bernie marijuana
People march with a 51-foot marijuana joint protesting the 'racist drug war' and holding signs in support of Bernie Sanders during a protest at the 2016 Democratic National Convention on July 25, 2016, in Philadelphia. Getty Images

This article originally appeared on the Motley Fool.

The legal-marijuana industry is on one heck of a run. Last year, five states legalized the use of medical cannabis for select ailments, pushing the number of states that have chosen to allow physicians to prescribe cannabis past the halfway mark (28 states). We also witnessed the number of recreational-pot states double to eight from four.

The result has been a steady increase in North American legal weed sales (including Canada, which legalized medical marijuana back in 2001). Cannabis-research firm Arcview estimated a 34% increase in North American legal sales to $6.9 billion last year alone.

Marijuana hits a federal ceiling

Despite this strong growth, the marijuana industry faces a number of major impediments, many of which relate to its illegal status at the federal level. Pot's Schedule I categorization means it's an illicit drug that's deemed to have no medical benefits.

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It also means weed businesses are subject to a handful of serious disadvantages compared to "normal" businesses. For instance, marijuana-based companies struggle to obtain basic banking services from financial institutions, forcing many to deal in cash only. Also, weed-based companies aren't able to take normal corporate income tax deductions since they're selling a federally illegal substance, leading to them paying tax on their gross profits instead of net profits.

Congress, for its part, has moved with the swiftness of molasses in winter in addressing the rapidly changing public opinion on marijuana. Gallup and CBS News polls show that support for nationwide legalization is at an all-time high of 60% and 61%, respectively.

11 high-profile people in favor of legalizing marijuana

This means it's up to prominent, highly influential people to keep the legalization movement in the limelight and on the doorstep of Congress.

Just as retailers hire well-known athletes, celebrities, and public figures to represent their brands and encourage engagement with consumers, the pot industry is counting on prominent people to be their "brand ambassadors" to take the fight to Washington.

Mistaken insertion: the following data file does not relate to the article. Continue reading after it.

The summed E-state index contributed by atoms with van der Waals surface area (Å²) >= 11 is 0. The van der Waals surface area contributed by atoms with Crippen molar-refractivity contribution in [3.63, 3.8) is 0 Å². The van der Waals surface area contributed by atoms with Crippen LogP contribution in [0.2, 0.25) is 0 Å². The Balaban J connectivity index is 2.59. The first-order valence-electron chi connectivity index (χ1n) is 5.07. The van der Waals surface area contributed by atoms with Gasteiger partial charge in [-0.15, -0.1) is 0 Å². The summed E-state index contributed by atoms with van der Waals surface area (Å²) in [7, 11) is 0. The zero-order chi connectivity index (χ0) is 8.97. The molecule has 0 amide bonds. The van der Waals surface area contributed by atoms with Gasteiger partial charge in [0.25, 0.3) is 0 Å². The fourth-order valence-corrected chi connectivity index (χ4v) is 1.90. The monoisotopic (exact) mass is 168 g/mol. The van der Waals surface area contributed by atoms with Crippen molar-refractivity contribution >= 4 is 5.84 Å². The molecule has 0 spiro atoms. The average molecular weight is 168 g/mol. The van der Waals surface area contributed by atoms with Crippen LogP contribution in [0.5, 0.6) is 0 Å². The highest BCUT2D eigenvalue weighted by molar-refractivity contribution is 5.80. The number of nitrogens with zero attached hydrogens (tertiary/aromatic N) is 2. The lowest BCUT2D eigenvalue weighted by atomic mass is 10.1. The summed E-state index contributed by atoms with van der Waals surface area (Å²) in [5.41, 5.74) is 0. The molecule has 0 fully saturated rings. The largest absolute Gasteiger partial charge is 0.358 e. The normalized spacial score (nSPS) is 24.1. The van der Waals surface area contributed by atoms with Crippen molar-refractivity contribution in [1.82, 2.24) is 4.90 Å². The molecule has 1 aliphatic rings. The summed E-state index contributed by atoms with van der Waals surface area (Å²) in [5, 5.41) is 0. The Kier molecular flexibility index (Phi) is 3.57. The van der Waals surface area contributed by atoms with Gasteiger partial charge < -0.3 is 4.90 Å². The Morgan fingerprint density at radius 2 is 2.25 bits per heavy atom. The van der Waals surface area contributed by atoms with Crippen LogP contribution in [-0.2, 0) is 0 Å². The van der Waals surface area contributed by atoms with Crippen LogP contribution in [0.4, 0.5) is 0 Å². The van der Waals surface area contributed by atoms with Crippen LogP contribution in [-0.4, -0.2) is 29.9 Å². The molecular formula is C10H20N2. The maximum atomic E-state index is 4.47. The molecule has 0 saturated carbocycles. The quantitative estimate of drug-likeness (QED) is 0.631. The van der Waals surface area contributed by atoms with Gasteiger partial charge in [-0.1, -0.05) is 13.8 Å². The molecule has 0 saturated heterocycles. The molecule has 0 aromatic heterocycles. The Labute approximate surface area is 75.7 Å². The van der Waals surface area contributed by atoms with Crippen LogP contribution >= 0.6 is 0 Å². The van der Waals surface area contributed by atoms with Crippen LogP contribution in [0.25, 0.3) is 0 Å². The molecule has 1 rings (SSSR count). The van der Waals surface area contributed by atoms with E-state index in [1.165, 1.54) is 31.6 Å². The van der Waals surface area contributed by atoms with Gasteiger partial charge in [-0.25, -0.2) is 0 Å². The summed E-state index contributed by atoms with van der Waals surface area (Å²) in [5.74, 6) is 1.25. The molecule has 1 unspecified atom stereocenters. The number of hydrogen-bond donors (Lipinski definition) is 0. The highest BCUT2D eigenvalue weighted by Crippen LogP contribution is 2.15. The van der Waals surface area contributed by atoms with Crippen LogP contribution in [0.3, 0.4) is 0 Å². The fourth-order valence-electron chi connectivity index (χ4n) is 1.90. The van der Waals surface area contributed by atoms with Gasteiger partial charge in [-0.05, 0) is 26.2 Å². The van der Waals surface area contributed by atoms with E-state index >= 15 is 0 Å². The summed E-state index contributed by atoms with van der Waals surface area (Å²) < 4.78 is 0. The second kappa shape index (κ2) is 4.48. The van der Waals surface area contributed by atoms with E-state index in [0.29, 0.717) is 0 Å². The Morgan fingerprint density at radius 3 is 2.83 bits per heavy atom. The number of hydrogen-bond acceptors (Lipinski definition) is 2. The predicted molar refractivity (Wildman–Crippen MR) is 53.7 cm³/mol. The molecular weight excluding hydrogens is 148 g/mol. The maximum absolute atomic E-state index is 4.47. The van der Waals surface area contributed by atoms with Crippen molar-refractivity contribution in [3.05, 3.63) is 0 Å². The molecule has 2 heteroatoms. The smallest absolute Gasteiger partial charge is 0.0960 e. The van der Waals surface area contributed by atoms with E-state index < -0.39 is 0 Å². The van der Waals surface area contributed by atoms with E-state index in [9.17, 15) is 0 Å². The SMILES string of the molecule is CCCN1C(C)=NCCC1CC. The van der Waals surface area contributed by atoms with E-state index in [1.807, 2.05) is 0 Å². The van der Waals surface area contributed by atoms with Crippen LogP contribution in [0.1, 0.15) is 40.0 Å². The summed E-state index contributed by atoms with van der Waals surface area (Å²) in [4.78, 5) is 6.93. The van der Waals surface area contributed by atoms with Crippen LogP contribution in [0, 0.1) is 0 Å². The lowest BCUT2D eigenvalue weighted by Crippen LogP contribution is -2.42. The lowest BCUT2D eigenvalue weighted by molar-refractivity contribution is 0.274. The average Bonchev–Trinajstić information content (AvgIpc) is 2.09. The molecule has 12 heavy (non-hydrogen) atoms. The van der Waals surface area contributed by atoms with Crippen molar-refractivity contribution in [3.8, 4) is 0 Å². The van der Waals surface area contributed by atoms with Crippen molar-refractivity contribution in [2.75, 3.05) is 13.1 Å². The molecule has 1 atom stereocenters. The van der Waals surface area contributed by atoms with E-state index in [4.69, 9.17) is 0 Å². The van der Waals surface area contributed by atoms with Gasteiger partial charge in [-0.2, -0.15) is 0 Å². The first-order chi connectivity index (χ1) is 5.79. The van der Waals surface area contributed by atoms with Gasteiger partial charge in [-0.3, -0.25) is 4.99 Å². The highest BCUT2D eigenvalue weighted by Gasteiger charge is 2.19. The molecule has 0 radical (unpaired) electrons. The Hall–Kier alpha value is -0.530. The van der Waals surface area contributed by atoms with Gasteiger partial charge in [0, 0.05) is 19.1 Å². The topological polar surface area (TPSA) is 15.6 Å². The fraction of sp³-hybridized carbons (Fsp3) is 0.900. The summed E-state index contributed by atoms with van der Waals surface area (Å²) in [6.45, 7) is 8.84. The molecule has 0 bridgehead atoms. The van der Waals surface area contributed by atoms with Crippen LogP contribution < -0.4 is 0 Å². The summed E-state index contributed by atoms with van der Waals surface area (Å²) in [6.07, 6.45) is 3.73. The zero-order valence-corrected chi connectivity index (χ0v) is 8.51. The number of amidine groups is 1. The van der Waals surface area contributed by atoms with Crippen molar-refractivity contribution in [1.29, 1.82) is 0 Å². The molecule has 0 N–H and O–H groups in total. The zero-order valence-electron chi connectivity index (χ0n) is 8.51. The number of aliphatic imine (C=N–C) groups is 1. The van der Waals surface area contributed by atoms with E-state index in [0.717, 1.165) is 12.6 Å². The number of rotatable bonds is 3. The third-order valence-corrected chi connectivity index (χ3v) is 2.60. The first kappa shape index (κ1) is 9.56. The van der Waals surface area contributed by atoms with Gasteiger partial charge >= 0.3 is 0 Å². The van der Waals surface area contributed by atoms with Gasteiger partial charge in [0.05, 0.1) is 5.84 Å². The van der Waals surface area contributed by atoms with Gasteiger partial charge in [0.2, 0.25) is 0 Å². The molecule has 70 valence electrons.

Here are 11 of the most highly influential people who've weighed in on medical and/or recreational marijuana, and voiced their opinions in favor of seeing the substance legalized.

1. Bernie Sanders -- Senator from Vermont and former presidential candidate

Despite the Drug Enforcement Agency passing on a chance to legalize marijuana this past summer, not all politicians waver on the cannabis debate. Former presidential candidate and current Senator from Vermont Bernie Sanders (I-Vt.) introduced legislation in 2015 that would have ended the federal prohibition of marijuana. Unfortunately for Sanders, his bill had no support.

It's worth noting that a very similar bill was introduced recently by Tom Garrett (R-Va.), but this time it does have some bipartisan cosponsors. While it's unlikely it progresses far in Congress, it's a baby step in the right direction for the marijuana industry.

2. Morgan Freeman -- actor

Of course the man who's played the voice of God on the silver screen not once, but twice, supports the legalization of cannabis. In an interview with The Daily Beast, actor Morgan Freeman had this to say:

Marijuana has many useful uses. I have fibromyalgia pain in this arm [his left arm], and the only thing that offers any relief is marijuana. They're talking about kids who have grand mal seizures, and they've discovered that marijuana eases that down to where these children can have a life.

3. Dalai Lama -- religious leader

Though the Dalai Lama, the Tibetan Buddhist leader, adamantly opposes the use of alcohol and drugs, which includes recreational marijuana, he noted in a 2013 question and answer session, while at an event with former Mexican president Vicente Fox, that the exception for smoking marijuana would be if it had "pharmaceutical virtues."

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In plainer English, the Dalai Lama supports medical marijuana in instances where science suggests it may be helpful.

4. Snoop Dogg -- rapper

Fo' shizzle! Not only has the rap artist Snoop Dogg been an outspoken proponent of the cannabis industry for years, but he's also an avid "potrepeneur."

In February of this past year, Snoop Dogg partnered with licensed medical-marijuana producer and retailer Canopy Growth (NASDAQOTH:TWMJF) in Canada to sell three varieties of cannabis under the "Leafs by Snoop" brand, which hit the market in October. With Canada seriously looking at legalizing recreational pot, Snoop's cannabis strains (and Canopy Growth's business in general) could see a serious uptick in demand.

5. Woody Harrelson -- actor